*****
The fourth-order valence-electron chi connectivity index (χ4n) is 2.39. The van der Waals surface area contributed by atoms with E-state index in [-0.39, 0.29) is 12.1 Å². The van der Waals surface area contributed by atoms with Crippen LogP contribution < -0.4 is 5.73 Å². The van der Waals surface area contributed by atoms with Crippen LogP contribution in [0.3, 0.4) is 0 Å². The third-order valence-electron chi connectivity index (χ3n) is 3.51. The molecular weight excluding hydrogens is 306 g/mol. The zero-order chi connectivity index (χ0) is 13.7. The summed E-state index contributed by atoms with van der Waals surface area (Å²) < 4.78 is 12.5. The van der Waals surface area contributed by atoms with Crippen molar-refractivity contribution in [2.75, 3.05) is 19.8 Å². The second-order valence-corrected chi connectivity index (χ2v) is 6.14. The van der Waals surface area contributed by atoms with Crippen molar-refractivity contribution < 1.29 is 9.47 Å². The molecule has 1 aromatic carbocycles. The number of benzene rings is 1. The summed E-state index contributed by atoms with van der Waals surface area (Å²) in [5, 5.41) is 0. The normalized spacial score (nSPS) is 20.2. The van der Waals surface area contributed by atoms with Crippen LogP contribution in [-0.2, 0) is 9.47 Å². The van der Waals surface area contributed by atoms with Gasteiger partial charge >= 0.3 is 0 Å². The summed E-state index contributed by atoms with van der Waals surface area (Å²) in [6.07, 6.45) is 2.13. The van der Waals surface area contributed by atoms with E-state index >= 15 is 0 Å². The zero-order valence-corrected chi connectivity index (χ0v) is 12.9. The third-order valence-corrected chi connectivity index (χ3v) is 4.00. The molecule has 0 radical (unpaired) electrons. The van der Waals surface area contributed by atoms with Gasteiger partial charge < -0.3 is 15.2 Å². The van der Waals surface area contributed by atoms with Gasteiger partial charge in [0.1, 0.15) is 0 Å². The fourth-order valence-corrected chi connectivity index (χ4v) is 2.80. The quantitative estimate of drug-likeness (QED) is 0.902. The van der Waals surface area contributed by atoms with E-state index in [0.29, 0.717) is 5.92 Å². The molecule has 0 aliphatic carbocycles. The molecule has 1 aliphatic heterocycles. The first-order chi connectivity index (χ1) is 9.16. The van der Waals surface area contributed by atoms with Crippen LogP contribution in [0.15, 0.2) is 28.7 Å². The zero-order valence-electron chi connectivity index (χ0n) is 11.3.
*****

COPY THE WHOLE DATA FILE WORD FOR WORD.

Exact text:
The fourth-order valence-electron chi connectivity index (χ4n) is 2.39. The van der Waals surface area contributed by atoms with E-state index in [-0.39, 0.29) is 12.1 Å². The van der Waals surface area contributed by atoms with Crippen LogP contribution < -0.4 is 5.73 Å². The van der Waals surface area contributed by atoms with Crippen LogP contribution in [0.3, 0.4) is 0 Å². The third-order valence-electron chi connectivity index (χ3n) is 3.51. The molecular weight excluding hydrogens is 306 g/mol. The zero-order chi connectivity index (χ0) is 13.7. The summed E-state index contributed by atoms with van der Waals surface area (Å²) < 4.78 is 12.5. The van der Waals surface area contributed by atoms with Crippen molar-refractivity contribution in [2.75, 3.05) is 19.8 Å². The second-order valence-corrected chi connectivity index (χ2v) is 6.14. The van der Waals surface area contributed by atoms with Crippen molar-refractivity contribution < 1.29 is 9.47 Å². The molecule has 1 aromatic carbocycles. The number of benzene rings is 1. The summed E-state index contributed by atoms with van der Waals surface area (Å²) in [5, 5.41) is 0. The normalized spacial score (nSPS) is 20.2. The van der Waals surface area contributed by atoms with Crippen LogP contribution in [-0.2, 0) is 9.47 Å². The van der Waals surface area contributed by atoms with Gasteiger partial charge >= 0.3 is 0 Å². The summed E-state index contributed by atoms with van der Waals surface area (Å²) in [6.07, 6.45) is 2.13. The van der Waals surface area contributed by atoms with E-state index >= 15 is 0 Å². The zero-order valence-corrected chi connectivity index (χ0v) is 12.9. The third-order valence-corrected chi connectivity index (χ3v) is 4.00. The molecule has 0 radical (unpaired) electrons. The van der Waals surface area contributed by atoms with Gasteiger partial charge < -0.3 is 15.2 Å². The van der Waals surface area contributed by atoms with Gasteiger partial charge in [0.1, 0.15) is 0 Å². The fourth-order valence-corrected chi connectivity index (χ4v) is 2.80. The quantitative estimate of drug-likeness (QED) is 0.902. The van der Waals surface area contributed by atoms with E-state index in [0.29, 0.717) is 5.92 Å². The molecule has 0 aliphatic carbocycles. The molecule has 1 aliphatic heterocycles. The first-order chi connectivity index (χ1) is 9.16. The van der Waals surface area contributed by atoms with Crippen LogP contribution in [0.15, 0.2) is 28.7 Å². The zero-order valence-electron chi connectivity index (χ0n) is 11.3.